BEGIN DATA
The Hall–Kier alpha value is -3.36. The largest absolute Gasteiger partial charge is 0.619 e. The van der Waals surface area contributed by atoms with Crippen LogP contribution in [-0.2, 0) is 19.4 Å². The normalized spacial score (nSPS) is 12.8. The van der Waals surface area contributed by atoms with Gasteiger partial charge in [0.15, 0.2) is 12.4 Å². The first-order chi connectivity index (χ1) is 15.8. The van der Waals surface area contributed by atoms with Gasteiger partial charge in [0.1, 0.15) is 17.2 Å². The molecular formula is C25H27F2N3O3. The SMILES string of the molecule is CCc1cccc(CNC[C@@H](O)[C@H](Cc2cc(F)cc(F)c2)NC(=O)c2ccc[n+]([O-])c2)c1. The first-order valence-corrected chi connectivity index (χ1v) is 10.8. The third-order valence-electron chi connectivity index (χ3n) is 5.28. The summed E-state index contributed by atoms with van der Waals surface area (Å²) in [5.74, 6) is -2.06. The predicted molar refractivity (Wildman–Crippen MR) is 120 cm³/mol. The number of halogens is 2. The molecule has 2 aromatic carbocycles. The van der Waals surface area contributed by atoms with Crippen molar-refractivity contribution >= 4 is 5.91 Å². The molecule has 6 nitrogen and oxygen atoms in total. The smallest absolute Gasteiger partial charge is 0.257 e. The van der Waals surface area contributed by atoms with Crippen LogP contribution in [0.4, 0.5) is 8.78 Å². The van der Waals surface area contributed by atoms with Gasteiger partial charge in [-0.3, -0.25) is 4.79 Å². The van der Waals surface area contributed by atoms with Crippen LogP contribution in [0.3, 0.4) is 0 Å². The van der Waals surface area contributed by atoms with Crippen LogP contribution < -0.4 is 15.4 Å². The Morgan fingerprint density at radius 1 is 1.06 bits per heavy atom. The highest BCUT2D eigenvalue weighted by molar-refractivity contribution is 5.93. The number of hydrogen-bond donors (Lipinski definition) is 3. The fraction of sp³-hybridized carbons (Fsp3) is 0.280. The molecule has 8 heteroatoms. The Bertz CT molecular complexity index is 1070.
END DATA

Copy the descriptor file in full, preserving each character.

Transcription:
The Hall–Kier alpha value is -3.36. The largest absolute Gasteiger partial charge is 0.619 e. The van der Waals surface area contributed by atoms with Crippen LogP contribution in [-0.2, 0) is 19.4 Å². The normalized spacial score (nSPS) is 12.8. The van der Waals surface area contributed by atoms with Gasteiger partial charge in [0.15, 0.2) is 12.4 Å². The first-order chi connectivity index (χ1) is 15.8. The van der Waals surface area contributed by atoms with Gasteiger partial charge in [0.1, 0.15) is 17.2 Å². The molecular formula is C25H27F2N3O3. The SMILES string of the molecule is CCc1cccc(CNC[C@@H](O)[C@H](Cc2cc(F)cc(F)c2)NC(=O)c2ccc[n+]([O-])c2)c1. The first-order valence-corrected chi connectivity index (χ1v) is 10.8. The third-order valence-electron chi connectivity index (χ3n) is 5.28. The summed E-state index contributed by atoms with van der Waals surface area (Å²) in [5.74, 6) is -2.06. The predicted molar refractivity (Wildman–Crippen MR) is 120 cm³/mol. The number of halogens is 2. The molecule has 2 aromatic carbocycles. The van der Waals surface area contributed by atoms with Crippen molar-refractivity contribution >= 4 is 5.91 Å². The molecule has 6 nitrogen and oxygen atoms in total. The smallest absolute Gasteiger partial charge is 0.257 e. The van der Waals surface area contributed by atoms with Crippen LogP contribution in [0.4, 0.5) is 8.78 Å². The van der Waals surface area contributed by atoms with Gasteiger partial charge in [-0.3, -0.25) is 4.79 Å². The van der Waals surface area contributed by atoms with Crippen LogP contribution in [0.3, 0.4) is 0 Å². The van der Waals surface area contributed by atoms with Crippen LogP contribution < -0.4 is 15.4 Å². The Morgan fingerprint density at radius 1 is 1.06 bits per heavy atom. The highest BCUT2D eigenvalue weighted by molar-refractivity contribution is 5.93. The number of hydrogen-bond donors (Lipinski definition) is 3. The fraction of sp³-hybridized carbons (Fsp3) is 0.280. The molecule has 8 heteroatoms. The Bertz CT molecular complexity index is 1070.